The end result? Well, the bad news is that Season 7 was the bumpiest one of all. The good news, I suppose, is that Doherty was able to give us a happier ending for our four leading characters. Was it a better ending though? I wonder . . .
Usually at this point, I would break the discussion down on an episode-by-episode basis. I actually did that in my first draft. But honestly, the Case-of-the-Week aspect of this season is its weakest element. There’s the Case of the Disfigured Model, and the one about the moonshine still, the murdered jogger, and the giant dead pig (in Central Park, no less). Most of the cases were forgotten moments after I watched them. Episode Four, “Red Light, Green Light,” was a good one: the twists were complex and interesting, and the whodunnit element, always the least satisfying aspect, here was a minor element to the larger story.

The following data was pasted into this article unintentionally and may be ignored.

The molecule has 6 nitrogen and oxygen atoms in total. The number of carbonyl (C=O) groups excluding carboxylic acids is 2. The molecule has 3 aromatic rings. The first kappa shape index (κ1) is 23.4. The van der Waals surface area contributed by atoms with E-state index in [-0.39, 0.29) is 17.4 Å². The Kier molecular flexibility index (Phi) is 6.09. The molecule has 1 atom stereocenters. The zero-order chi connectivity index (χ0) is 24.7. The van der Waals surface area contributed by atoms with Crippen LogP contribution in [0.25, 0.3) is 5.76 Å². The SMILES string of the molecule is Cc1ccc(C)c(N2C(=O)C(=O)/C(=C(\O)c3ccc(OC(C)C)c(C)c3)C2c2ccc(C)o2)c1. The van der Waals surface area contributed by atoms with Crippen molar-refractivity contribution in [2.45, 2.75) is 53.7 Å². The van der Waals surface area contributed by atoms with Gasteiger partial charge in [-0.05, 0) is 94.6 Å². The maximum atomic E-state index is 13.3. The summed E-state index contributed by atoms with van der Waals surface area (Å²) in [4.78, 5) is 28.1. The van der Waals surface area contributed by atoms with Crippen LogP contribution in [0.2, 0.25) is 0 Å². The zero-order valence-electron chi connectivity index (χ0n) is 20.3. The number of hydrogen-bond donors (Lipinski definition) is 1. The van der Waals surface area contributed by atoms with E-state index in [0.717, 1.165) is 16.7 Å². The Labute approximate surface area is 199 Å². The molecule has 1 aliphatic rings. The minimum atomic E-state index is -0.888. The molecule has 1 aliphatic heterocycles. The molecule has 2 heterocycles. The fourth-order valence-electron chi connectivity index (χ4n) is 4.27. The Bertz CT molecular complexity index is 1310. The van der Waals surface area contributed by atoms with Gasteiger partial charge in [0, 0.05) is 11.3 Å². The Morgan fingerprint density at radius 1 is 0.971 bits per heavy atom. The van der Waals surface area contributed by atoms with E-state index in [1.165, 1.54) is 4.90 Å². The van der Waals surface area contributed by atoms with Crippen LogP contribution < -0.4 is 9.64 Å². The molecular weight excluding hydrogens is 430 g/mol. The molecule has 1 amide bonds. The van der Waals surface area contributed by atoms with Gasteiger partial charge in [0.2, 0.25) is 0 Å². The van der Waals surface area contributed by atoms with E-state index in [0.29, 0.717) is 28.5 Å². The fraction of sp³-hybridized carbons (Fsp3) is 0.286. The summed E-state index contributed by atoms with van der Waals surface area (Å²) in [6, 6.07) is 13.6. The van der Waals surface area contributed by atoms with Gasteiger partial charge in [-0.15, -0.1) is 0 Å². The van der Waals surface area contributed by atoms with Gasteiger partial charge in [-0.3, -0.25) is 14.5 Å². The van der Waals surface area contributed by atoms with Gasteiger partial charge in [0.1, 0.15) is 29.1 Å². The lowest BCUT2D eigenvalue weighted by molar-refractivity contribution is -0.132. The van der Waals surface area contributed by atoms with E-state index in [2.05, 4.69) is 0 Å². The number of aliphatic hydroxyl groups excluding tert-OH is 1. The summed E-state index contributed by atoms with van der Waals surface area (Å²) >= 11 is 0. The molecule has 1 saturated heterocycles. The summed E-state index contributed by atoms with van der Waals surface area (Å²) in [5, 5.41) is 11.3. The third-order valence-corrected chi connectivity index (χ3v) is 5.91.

Most of the time, however, these cases stuck like glue to formula: bizarre murder, first investigation where Holmes blasts apart any perceptions the initial cops believed, interview, interview (“Thou are the man!”), interview. All of this is interspersed with some Season Arc byplay. There’s a second murder. There’s a False Accusation. And then Holmes and Watson invite the suspect I pegged as the killer a half hour earlier to the station (sometimes, for variety’s sake, they visit the killer), and they lay out their case. And every time – no, every time – the killer denies, denies, denies and never confesses. I think this was mainly due to the forty-three minute running time and the writers’ belief that a confession would merely be repetitive. But just once – just once – I wanted the killer to respond, even if it was with a shaken fist and a “Damn you, Sherlock Holmes!”
The Season Arc started out strong and then grew – for me, at least – extremely problematic. It began with the event that brought our Foursome back together: Captain Gregson gets shot in the line of duty. Aidan Quinn spends the first half of the season in the hospital on a ventilator as Watson returns to the U.S. (eagerly, for she was homesick) and Holmes sneaks back in (carefully because, if you remember, he had taken the wrap for Watson over Michael’s murder – even though the real killer was Gregson’s daughter.)